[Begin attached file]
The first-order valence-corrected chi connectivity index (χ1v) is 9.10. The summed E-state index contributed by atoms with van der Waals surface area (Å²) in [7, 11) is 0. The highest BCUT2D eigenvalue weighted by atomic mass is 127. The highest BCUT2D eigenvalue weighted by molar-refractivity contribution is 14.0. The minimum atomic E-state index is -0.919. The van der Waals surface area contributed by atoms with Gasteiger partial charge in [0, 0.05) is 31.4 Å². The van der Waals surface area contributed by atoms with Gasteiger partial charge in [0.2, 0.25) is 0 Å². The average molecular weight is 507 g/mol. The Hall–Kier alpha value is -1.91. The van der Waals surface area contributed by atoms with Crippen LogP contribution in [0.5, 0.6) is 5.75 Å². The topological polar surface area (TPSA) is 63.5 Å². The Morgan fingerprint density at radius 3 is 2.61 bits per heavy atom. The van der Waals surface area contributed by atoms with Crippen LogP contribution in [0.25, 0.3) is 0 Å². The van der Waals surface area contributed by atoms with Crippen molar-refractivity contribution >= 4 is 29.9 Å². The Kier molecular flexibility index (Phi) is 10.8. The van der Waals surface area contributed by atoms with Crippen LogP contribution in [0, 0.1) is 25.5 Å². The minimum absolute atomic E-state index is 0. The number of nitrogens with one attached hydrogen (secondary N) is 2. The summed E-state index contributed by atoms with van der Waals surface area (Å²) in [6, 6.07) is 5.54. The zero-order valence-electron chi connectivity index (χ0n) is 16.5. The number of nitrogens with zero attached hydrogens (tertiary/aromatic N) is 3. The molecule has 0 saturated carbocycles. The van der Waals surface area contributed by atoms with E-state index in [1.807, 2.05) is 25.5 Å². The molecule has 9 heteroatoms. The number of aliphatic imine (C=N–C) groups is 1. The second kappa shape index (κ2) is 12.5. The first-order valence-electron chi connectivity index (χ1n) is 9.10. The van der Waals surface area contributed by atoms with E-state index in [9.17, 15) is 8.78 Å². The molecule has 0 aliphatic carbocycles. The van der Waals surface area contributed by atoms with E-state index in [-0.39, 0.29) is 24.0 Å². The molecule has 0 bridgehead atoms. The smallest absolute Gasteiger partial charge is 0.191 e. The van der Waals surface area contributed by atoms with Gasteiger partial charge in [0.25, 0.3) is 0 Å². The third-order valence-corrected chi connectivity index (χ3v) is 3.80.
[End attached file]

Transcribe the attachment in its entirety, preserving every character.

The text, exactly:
The first-order valence-corrected chi connectivity index (χ1v) is 9.10. The summed E-state index contributed by atoms with van der Waals surface area (Å²) in [7, 11) is 0. The highest BCUT2D eigenvalue weighted by atomic mass is 127. The highest BCUT2D eigenvalue weighted by molar-refractivity contribution is 14.0. The minimum atomic E-state index is -0.919. The van der Waals surface area contributed by atoms with Gasteiger partial charge in [0, 0.05) is 31.4 Å². The van der Waals surface area contributed by atoms with Gasteiger partial charge in [0.2, 0.25) is 0 Å². The average molecular weight is 507 g/mol. The Hall–Kier alpha value is -1.91. The van der Waals surface area contributed by atoms with Crippen LogP contribution in [0.5, 0.6) is 5.75 Å². The topological polar surface area (TPSA) is 63.5 Å². The Morgan fingerprint density at radius 3 is 2.61 bits per heavy atom. The van der Waals surface area contributed by atoms with Crippen LogP contribution in [0.25, 0.3) is 0 Å². The van der Waals surface area contributed by atoms with Crippen molar-refractivity contribution >= 4 is 29.9 Å². The Kier molecular flexibility index (Phi) is 10.8. The van der Waals surface area contributed by atoms with Crippen LogP contribution in [0, 0.1) is 25.5 Å². The minimum absolute atomic E-state index is 0. The number of nitrogens with one attached hydrogen (secondary N) is 2. The summed E-state index contributed by atoms with van der Waals surface area (Å²) in [6, 6.07) is 5.54. The zero-order valence-electron chi connectivity index (χ0n) is 16.5. The number of nitrogens with zero attached hydrogens (tertiary/aromatic N) is 3. The molecule has 0 saturated carbocycles. The van der Waals surface area contributed by atoms with E-state index in [1.807, 2.05) is 25.5 Å². The molecule has 9 heteroatoms. The number of aliphatic imine (C=N–C) groups is 1. The second kappa shape index (κ2) is 12.5. The first-order valence-electron chi connectivity index (χ1n) is 9.10. The van der Waals surface area contributed by atoms with E-state index in [9.17, 15) is 8.78 Å². The molecule has 0 aliphatic carbocycles. The van der Waals surface area contributed by atoms with E-state index in [-0.39, 0.29) is 24.0 Å². The molecule has 0 bridgehead atoms. The smallest absolute Gasteiger partial charge is 0.191 e. The van der Waals surface area contributed by atoms with Gasteiger partial charge in [0.25, 0.3) is 0 Å². The third-order valence-corrected chi connectivity index (χ3v) is 3.80.